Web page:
Introduce Maycomb Society in the First 4 Chapters in “To Kill A Mockingbird” Essay Sample

Introduce Maycomb Society in the First 4 Chapters in “To Kill A Mockingbird” Pages Download
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Although Maycomb is a fictitious town, Harper Lee creates a realistic and authentic atmosphere throughout the first four chapters of this novel. This is enhanced by the narrative technique where someone in later life is looking back and reflecting but with the events being seen and told through the eyes of a growing girl. By this means, we are introduced to the setting, the inhabitants who are closely observed and responded too & the situation where the confused child has explanations regarding the adult world around her.

Atticus becomes the voice of wisdom for Scout and us, leading to a greater understanding of how we should respond to the world nowadays and the people with their individual circumstances.

We see the range of pride and prejudice that are demonstrated by the members of their community, the influence of gossip and the prejudice that felt against those who were different. Theses differences are supported by realistic differences and engaging humour.

Maycomb County is described as a ‘small isolated inward looking town’ where children are free to roam around and find out about other peoples businesses. As it is such a small town, gossip is rife, especially for the Maycombian ladies. For example, Miss Maudie Atkinson says things to Scout that she wouldn’t tell boys which shows how important gossip is for these peoples lives.

We are told in detail the history of how the Finches came to be in Maycomb county, and that they have been inhabitants there for nearly a decade. This clever technique that Harper Lee uses, leads us to know the characters well, and see the range of people that a small, confined society has too offer. For example the Ewells who had been ‘the disgrace of Maycomb for over 3 generations,’ and the history behind the mysterious Boo Radley has lead to amounts of gossip and prejudice towards him and his family. This shows, that this society does not accept individuality and contains a small town mentality.

Also the fact that Maycombians do not accept ‘foreigners,’ for example when Miss. Caroline Fisher, Scouts teacher, from North Alabama, arrives at Maycomb with no background, it is clear that she is a na�ve outsider. Harper Lee has an opportunity to acquaint the reader with Maycombs inhabitants. We learn about the background of the Ewell and Cunningham families, and we see how close-knit the Maycomb community is when the children are able to stereotype and make generalisations about particular groups of people that Miss. Fisher cannot understand.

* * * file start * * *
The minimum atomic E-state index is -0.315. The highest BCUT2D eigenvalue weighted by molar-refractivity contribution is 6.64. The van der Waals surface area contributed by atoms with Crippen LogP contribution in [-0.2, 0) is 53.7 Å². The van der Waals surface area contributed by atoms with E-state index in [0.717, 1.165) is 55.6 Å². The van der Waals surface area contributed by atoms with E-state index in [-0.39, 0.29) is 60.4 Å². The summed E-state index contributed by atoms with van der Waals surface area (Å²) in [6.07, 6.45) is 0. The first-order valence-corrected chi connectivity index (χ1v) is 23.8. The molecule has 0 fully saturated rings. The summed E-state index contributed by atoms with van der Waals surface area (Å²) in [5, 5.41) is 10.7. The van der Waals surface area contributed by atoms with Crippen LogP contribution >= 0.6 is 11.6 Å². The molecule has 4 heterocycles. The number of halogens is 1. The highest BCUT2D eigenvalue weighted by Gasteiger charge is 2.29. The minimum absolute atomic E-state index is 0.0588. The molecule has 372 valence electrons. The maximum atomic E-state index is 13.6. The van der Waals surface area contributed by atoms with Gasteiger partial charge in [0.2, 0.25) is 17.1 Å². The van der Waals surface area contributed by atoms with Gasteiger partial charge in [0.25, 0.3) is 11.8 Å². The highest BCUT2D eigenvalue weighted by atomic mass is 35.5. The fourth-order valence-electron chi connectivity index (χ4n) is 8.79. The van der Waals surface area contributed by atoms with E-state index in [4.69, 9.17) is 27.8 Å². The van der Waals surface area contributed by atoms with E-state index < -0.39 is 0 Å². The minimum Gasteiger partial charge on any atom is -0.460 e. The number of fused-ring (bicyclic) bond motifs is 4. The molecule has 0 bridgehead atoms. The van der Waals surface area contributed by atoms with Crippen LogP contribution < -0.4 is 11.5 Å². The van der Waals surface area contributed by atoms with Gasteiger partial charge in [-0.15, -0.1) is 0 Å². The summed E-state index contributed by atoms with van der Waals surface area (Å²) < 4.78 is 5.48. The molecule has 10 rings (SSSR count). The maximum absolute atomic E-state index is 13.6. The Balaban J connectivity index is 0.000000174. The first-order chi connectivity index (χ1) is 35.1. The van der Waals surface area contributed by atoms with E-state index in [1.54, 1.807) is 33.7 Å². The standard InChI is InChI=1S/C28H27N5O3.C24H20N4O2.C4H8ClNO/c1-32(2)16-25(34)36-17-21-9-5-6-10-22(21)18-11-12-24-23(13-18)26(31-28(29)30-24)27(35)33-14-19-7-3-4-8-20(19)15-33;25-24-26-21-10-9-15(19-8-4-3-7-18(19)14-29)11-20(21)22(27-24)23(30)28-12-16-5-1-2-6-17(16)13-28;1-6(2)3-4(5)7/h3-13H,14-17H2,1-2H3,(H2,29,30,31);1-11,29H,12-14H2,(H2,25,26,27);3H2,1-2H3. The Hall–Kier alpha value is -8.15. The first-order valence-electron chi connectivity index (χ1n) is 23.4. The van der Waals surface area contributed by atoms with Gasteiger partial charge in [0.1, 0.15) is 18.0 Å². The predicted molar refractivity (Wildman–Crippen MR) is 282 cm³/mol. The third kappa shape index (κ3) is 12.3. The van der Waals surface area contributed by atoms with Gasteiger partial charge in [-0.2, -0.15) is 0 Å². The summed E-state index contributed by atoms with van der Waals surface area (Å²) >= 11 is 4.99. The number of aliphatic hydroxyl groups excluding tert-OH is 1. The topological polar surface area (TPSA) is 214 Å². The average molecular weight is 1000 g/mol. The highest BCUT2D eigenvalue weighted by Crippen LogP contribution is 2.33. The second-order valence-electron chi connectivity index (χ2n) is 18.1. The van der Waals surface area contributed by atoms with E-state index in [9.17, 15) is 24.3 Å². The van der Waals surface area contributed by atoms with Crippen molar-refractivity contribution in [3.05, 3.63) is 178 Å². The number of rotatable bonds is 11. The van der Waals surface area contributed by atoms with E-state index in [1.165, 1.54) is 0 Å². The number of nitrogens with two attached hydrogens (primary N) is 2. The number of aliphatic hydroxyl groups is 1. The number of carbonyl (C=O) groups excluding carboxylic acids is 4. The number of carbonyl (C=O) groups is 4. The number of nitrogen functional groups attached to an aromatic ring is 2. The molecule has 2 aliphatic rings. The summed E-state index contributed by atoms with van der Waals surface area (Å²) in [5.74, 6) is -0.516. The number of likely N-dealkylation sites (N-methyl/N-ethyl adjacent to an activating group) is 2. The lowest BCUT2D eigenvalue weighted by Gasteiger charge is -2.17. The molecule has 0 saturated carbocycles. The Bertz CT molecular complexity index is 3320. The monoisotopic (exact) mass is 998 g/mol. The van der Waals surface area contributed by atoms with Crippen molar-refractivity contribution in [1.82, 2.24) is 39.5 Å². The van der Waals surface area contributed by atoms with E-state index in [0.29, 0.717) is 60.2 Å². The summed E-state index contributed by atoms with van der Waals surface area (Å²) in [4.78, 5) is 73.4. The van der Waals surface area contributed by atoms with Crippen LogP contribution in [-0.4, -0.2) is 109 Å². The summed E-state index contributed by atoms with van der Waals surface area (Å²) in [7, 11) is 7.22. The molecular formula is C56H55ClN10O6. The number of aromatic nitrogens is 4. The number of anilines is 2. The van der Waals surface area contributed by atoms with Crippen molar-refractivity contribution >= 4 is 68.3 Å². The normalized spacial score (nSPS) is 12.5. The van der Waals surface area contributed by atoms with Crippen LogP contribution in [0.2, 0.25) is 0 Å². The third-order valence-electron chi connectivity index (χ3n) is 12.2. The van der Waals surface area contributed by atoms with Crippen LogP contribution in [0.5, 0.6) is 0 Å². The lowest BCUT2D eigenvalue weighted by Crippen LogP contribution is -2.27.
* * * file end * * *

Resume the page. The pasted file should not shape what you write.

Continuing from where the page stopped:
The novel is told by a young girl in Maycomb, who is growing up and learning more about Maycomb society. Harper Lee’s technique makes us the readers grow up with Scout, Jem and Dill to fill in the details and add realism to the novel. As it is told from a child’s viewpoint we get her perspective on other people who live in her county, which is usually exaggerated and has a sense of humour to it which heightens the impact of a child’s viewpoint.

The fact that Harper Lee does not sensationalise and backs her points up with humour is a very good technique as it makes the reader more engaged with the novel. Also when the kids talk about comic book heroes there colloquial language gives us an authentic picture and makes the story very realistic.

There is also a very limited attitude towards educational methods, where there is no room for the individual foe example, when Miss. Fisher tells scout not to read anymore. This presents a ‘small town attitude.’

However, we are constantly being educated by Atticus and Scout, this technique gives us a sense of morality and leaves the reader with something to think about.

The children are also surprised when they learn about their father being the ‘best shot in the county’ from their society. This shows how everyone knows everyone’s business.

We must also acknowledge the fact that, Calpurnia, the Finches cook, hardly ever comments upon peoples businesses or gossip, as she feels the racial tension and it is not her place to say. So when she commented on Mr. Nathan Radley, ‘there goes the meanest…’ Scout and Jem were surprised at this rare judgement. It is also the first comment between Negroes and Whites.

The hypocrisy of Catholicism is also a clever technique (which will become more apparent late on) as Maycombians were either strictly Baptists or Methodists, and the Bible said to understand and forgive your neighbours, yet there was still so much prejudice and the pressures, racism, arrogance, gossips and pride in the southern states which makes us think about their humanity and compassion of the church and their society.

The thing that Harper Lee achieves in the opening four chapters is the creation of a small town community in who we can believe, and are told about in an amusing yet very realistic way, as a child would see it.

Furthermore, Harper Lee employs the technique of repeating the type of incidents and conversation that occur. Where each time their significance increases, as it does in the book Lord of the Files. This style makes certain issues significant, draws us into the story, but above all suggests the passing of time as the children are growing up.

Many teenage readers have grown up with this book, which is almost 50 years old- a reflection of its timeless awareness of real life and real people.

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